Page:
Friday, July 02, 2021

10 Alternative Types of Short Fiction

By Rachelle Shaw

Part of the Focus on Short Fiction Series

JH: Not all short fiction is a "short story" as we know it. Rachelle Shaw shares a round-up of different short fiction options and structures.

As outlined in the introductory post for this series, a typical short story follows the kind of structure we’ve all come to know and love when we think of fiction: a tale with a beginning, middle and end. And while they only capture a single event in time, traditional short stories still include an overall plot while fostering growth or change for the characters within them. However, it’s worth noting there are other options in the world of short fiction, particularly if that setup isn’t your cup of tea.


Anecdotes are short tales offering a deeper glimpse behind an idea, place, or person. While they’re often humorous or entertaining, the intention behind them is to encourage further contemplation about the subject matter they contain. They can be used to inspire, caution, or reminisce, and typically precede a longer piece of writing such as a chapter or article. There is no set limit on their word count, but they generally don’t exceed 200 words.


A drabble, simply put, is a piece of fiction under (or exactly) 100 words in length. The biggest challenge in creating them, of course, is to develop a meaningful and captivating exposition within incredible constraints. Oftentimes, they will depict a crucial event that suggests a much more complicated backstory or conflict.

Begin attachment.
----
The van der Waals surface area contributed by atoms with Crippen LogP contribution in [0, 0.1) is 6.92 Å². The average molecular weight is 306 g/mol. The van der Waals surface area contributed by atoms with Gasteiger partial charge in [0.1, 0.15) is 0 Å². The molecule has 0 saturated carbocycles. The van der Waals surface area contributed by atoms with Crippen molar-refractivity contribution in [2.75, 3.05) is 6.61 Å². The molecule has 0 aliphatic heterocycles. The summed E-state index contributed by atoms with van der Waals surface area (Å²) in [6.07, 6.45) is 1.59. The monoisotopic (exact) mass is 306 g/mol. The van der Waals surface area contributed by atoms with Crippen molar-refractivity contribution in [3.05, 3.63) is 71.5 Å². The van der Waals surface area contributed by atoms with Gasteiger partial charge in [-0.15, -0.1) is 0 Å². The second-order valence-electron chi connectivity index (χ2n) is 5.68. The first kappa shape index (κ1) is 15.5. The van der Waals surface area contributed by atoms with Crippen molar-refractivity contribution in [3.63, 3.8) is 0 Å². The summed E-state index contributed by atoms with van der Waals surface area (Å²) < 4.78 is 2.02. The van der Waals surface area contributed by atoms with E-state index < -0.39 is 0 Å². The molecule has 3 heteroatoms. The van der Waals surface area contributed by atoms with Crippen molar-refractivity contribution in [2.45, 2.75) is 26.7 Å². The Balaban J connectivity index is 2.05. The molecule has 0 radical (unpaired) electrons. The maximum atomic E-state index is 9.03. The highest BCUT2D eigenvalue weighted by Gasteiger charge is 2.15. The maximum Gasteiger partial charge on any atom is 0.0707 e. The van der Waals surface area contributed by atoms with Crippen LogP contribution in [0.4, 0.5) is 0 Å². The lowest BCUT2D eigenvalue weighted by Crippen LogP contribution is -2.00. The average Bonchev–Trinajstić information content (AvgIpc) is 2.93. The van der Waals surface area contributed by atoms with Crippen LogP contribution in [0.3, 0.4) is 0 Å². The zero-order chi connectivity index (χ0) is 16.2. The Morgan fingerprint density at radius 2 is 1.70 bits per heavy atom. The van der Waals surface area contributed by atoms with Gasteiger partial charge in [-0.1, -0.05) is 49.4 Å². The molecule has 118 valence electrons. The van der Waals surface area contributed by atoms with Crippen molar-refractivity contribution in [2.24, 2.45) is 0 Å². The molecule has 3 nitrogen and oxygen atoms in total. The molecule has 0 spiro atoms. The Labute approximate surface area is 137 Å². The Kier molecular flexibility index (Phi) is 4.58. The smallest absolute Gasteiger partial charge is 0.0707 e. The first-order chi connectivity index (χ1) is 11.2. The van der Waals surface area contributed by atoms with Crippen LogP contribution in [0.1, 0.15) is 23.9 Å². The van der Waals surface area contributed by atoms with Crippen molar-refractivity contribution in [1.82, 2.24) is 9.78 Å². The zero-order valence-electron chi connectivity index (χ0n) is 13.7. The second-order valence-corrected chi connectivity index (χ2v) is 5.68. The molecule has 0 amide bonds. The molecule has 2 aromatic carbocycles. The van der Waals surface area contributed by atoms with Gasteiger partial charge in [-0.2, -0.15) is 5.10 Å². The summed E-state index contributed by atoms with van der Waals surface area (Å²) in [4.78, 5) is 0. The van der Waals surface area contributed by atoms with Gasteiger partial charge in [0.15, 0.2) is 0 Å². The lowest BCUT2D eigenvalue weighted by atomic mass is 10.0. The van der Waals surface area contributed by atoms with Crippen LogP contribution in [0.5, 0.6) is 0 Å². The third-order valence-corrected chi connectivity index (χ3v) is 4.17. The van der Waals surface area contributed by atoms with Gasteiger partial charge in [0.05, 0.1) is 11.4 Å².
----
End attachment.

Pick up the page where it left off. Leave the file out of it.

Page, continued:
Fables and Parables

Fables are succinct fictional pieces that feature anthropomorphized creatures, typically animals, to convey a direct moral lesson. One of the most well-known examples of such works are Aesop’s Fables. Their length generally falls between 200 and 1,500 words; however, some do fall outside that scope.

Along similar lines are parables, which are also didactic. But instead of using animals or other creatures, they rely solely on humans to illustrate their point. Essentially, they are metaphors in narrative form and have a similar length to fables. The Bible holds many examples of such stories.


Feghoots, while often brief, are known for their humorous narrative. The signature element of any feghoot is a common saying or pun built up by the story, which then ultimately leads to the delivery of a punchline worthy of eyerolls and groans alike. If there was ever a literary version of a dad joke, feghoots would be it.

Flash Fiction

Flash fiction, also known as the “short short story,” consists of 1,000 words or fewer. While some of the above types of short fiction could fall into this category as well, flash fiction is a broader term meant to encapsulate micro fiction with a traditional story structure. Despite being even more limited in its length than a traditional short story, the most successful works of flash fiction also incorporate an unexpected twist. (For examples, check out past issues of Flash Fiction Online.)

Frame Stories

Frame stories hold a story within a story, sometimes known as nested stories. They provide a setup for a better understanding of an element within the larger scope of the overall story. This can be achieved through elements such as flashbacks in a larger work of fiction, or smaller tales within a bigger one, such as The Tales of Beedle the Bard in the Harry Potter series.


Minisagas have an exact length of 50 words with a title of no more than 15 characters accompanying it. That makes them perfect for places like Twitter (which also has a tremendous following around six-word stories) and other social media sites with an interactive writing community. While they might hint at a larger, unspoken story, they’re seen as bite-sized tales or reflections. Examples can be found at 50-Word Stories.

Sketch Stories and Vignettes